What if you notified everyone, people panicked, attendees were trampled, a bomb went off at the gate through which everyone was attempting to leave, the airshow was cancelled, vendors lost money, the event lost money, airshows nationwide took it on the chin, politicians insisted that all airshows have TSA screening, and crowds were thinner next year because airshows were now considered terror targets, and twenty people were killed? Would the lawyers and politicians look at the event and say “You know what, they notified everyone, they did their part, so let’s just all leave them alone”? No way in hell would that happen.

Ultimately, there are situations that leave you damned if you do and damned if you don’t. Yet I believe there is an answer to this problem that may not be that obvious. It requires guts, principles, and a desire to do what is best for everyone even though it may cause a little grief up front. Here it is: If the event in question was yours, admit it was, and then take the lead in common sense airshow security. I believe it would be much easier than you think.

For starters, you could tell everyone the measures that were taken to secure the event. Next, you could express how difficult the decision was and then lay it on the line with a letter.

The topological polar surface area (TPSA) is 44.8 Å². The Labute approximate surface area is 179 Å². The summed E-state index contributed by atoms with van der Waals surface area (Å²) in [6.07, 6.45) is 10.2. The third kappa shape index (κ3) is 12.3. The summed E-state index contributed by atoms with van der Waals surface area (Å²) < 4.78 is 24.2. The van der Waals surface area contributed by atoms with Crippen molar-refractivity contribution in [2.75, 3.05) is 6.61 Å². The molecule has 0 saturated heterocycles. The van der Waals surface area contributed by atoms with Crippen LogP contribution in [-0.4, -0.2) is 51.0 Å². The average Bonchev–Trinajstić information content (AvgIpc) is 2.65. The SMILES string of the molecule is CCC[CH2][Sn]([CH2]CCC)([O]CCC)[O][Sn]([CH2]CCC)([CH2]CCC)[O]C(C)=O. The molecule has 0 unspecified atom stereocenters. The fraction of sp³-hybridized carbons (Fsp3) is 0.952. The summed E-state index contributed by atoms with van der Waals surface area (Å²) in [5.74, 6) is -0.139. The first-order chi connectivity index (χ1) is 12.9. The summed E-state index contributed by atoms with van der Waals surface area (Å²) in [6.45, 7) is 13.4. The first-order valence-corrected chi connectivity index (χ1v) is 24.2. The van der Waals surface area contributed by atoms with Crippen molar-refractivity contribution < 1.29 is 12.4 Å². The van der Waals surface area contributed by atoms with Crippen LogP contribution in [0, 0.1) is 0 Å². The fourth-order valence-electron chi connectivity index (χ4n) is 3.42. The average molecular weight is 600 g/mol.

“Dear Airshow Attendees;
Life has risks. It is time we all admit it. Large gatherings of people, such as the one at our event, make desirable targets for anyone, or any group, wishing to cause mayhem. That is clearly and well understood by us and, as always, we will continue to provide a security presence for the event. But just so we’re clear, no amount of security can keep a crowd safe. Ultimately, your safety in such a group is a risk you are willing to take when you step onto these grounds and into such a group. You should educate yourself on these risks, learn to spot potential threats, and consider yourself in charge of your safety. With a people educated and self-responsible, together we can provide the common sense security that will keep us as safe as possible without the down side of giving in to or self-imploding events like these in the name terror (Post at every entrance and exit).” With that produced, follow it up with an open discussion.

Yes, that’s right; I believe the solution to this problem is an adult conversation on the subject. The ups and downs of both sides are debatable but preparing people for the possibility is not. Do it now and, should another threat happen, the answers will come much easier for everyone.

What do you think?